For The Northman, co-writer/director Robert Eggers transports audiences to the year 895 AD for his epic Viking tale fueled by vengeance, betrayal, and blood. At the start, we’re introduced to King Aurvandil (Ethan Hawke), who is returning from battle and welcomed warmly by his wife, Queen Gudrún (Nicole Kidman), and his young son and heir to the throne, Amleth (played by Oscar Novak). After undergoing a rite of passage that helps young Amleth continue his journey towards adulthood, Aurvandil’s devious brother, Fjölnir (Claes Bang), decides to betray his family by mercilessly slaughtering his brother and kidnapping Queen Gudrún as a means of claiming her as his own. Amleth manages to escape before Fjölnir’s henchmen can kill him, and as the young man leaves everything and everyone he knows behind, Amleth makes a promise to himself that one day he will avenge his father’s murder and rescue his mother from the clutches of his double-crossing uncle.
The Northman then picks up several decades later with Amleth (now played by Alexander Skarsgård), who has changed his identity and now works as a Viking raider, pillaging small communities alongside a group of ne’er-do-well warriors. Fate comes calling one night when Amleth is reminded of his promise and he soon sets out to infiltrate his uncle’s village with the help of an enslaved woman named Olga (Anya Taylor-Joy), and Amleth sets out to right these wrongs that have robbed him of his family and his rightful place as king.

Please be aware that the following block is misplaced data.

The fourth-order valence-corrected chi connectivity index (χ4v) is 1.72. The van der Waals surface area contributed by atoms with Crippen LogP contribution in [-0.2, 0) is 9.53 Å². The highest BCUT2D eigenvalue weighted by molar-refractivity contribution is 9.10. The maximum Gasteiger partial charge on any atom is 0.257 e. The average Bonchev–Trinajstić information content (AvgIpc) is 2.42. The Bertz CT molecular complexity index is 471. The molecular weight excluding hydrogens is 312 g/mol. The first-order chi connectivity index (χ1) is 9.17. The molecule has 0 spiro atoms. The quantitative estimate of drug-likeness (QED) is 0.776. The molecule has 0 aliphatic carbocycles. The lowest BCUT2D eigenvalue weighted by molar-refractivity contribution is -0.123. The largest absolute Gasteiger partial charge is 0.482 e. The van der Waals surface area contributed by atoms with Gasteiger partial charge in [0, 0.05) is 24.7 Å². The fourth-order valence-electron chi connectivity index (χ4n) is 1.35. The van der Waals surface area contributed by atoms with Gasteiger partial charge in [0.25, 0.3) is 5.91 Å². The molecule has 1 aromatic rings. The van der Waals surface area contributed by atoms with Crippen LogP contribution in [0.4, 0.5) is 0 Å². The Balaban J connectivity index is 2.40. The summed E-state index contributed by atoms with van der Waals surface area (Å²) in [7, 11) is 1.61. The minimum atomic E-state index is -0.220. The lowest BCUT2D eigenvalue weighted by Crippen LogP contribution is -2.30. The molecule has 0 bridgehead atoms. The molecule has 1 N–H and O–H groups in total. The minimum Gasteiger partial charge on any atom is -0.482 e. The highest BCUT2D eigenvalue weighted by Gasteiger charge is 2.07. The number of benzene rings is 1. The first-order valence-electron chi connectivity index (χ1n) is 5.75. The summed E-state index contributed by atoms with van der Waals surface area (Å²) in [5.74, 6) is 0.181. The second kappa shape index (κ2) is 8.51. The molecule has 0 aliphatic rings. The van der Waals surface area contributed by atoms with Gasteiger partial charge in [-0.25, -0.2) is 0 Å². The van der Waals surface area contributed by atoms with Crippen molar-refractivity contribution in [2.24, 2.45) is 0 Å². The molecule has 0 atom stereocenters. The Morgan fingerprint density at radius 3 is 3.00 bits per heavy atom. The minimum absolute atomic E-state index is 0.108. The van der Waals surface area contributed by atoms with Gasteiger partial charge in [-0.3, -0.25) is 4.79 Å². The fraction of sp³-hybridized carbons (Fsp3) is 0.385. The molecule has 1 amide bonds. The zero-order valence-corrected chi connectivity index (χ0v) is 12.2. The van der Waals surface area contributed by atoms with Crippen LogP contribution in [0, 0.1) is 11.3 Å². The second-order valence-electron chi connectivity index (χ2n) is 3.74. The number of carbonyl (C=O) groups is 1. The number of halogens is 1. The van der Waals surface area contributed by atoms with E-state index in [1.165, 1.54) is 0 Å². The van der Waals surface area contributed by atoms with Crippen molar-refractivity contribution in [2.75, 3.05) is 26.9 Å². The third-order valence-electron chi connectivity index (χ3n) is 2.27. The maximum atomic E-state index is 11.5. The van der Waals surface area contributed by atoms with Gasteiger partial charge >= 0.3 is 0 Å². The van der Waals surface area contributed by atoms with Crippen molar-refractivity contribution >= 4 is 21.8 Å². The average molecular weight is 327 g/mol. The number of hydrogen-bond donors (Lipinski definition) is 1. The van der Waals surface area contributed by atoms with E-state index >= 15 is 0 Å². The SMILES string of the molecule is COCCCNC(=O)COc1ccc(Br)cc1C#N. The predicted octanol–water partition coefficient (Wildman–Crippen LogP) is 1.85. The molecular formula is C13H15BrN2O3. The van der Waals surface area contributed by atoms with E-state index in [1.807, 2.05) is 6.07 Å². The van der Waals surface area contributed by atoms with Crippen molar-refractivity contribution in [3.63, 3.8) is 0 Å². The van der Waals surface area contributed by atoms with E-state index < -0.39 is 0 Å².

If that seems like a lot of story, that’s really only the tip of the proverbial iceberg in The Northman, as Eggers and co-writer Sjón (who is a renowned Icelandic poet, novelist, and screenwriter) do a brilliant job of creating this timeless yarn that meticulously weaves together this grandiose Viking mythology that I found to be endlessly fascinating to watch as it unfolds. There are definitely elements of Hamlet that have been infused into The Northman, which is probably another reason why I enjoyed it as much as I did. What’s amazing, though, is that Eggers’ latest clocks in at around 135 minutes, but there isn’t a single moment wasted here, with the filmmaker setting the pace early on in the film, and he never lets up from there.